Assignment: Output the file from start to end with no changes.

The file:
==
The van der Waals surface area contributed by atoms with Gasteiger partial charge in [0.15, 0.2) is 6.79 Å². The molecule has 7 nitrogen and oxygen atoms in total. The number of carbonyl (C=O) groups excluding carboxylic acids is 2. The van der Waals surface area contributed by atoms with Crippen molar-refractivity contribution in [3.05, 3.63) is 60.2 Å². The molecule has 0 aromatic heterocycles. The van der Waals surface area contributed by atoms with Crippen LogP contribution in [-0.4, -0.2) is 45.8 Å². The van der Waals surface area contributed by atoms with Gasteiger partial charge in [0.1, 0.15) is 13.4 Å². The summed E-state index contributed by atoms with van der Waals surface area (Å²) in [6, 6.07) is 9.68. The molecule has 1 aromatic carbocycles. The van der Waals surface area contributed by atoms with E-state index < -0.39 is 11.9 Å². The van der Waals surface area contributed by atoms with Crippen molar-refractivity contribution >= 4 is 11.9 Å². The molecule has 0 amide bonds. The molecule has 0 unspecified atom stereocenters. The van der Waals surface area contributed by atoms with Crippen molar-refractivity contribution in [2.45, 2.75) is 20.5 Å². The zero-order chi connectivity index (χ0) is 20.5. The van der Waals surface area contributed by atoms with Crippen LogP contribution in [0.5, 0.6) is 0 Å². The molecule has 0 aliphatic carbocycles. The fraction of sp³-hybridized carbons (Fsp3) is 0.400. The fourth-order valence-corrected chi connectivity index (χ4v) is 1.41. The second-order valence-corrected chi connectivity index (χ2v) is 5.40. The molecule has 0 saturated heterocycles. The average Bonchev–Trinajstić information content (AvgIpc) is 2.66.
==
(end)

The van der Waals surface area contributed by atoms with Gasteiger partial charge in [0.15, 0.2) is 6.79 Å². The molecule has 7 nitrogen and oxygen atoms in total. The number of carbonyl (C=O) groups excluding carboxylic acids is 2. The van der Waals surface area contributed by atoms with Crippen molar-refractivity contribution in [3.05, 3.63) is 60.2 Å². The molecule has 0 aromatic heterocycles. The van der Waals surface area contributed by atoms with Crippen LogP contribution in [-0.4, -0.2) is 45.8 Å². The van der Waals surface area contributed by atoms with Gasteiger partial charge in [0.1, 0.15) is 13.4 Å². The summed E-state index contributed by atoms with van der Waals surface area (Å²) in [6, 6.07) is 9.68. The molecule has 1 aromatic carbocycles. The van der Waals surface area contributed by atoms with E-state index < -0.39 is 11.9 Å². The van der Waals surface area contributed by atoms with Crippen molar-refractivity contribution >= 4 is 11.9 Å². The molecule has 0 amide bonds. The molecule has 0 unspecified atom stereocenters. The van der Waals surface area contributed by atoms with Crippen molar-refractivity contribution in [2.45, 2.75) is 20.5 Å². The zero-order chi connectivity index (χ0) is 20.5. The van der Waals surface area contributed by atoms with Crippen LogP contribution in [0.5, 0.6) is 0 Å². The molecule has 0 aliphatic carbocycles. The fraction of sp³-hybridized carbons (Fsp3) is 0.400. The fourth-order valence-corrected chi connectivity index (χ4v) is 1.41. The second-order valence-corrected chi connectivity index (χ2v) is 5.40. The molecule has 0 saturated heterocycles. The average Bonchev–Trinajstić information content (AvgIpc) is 2.66.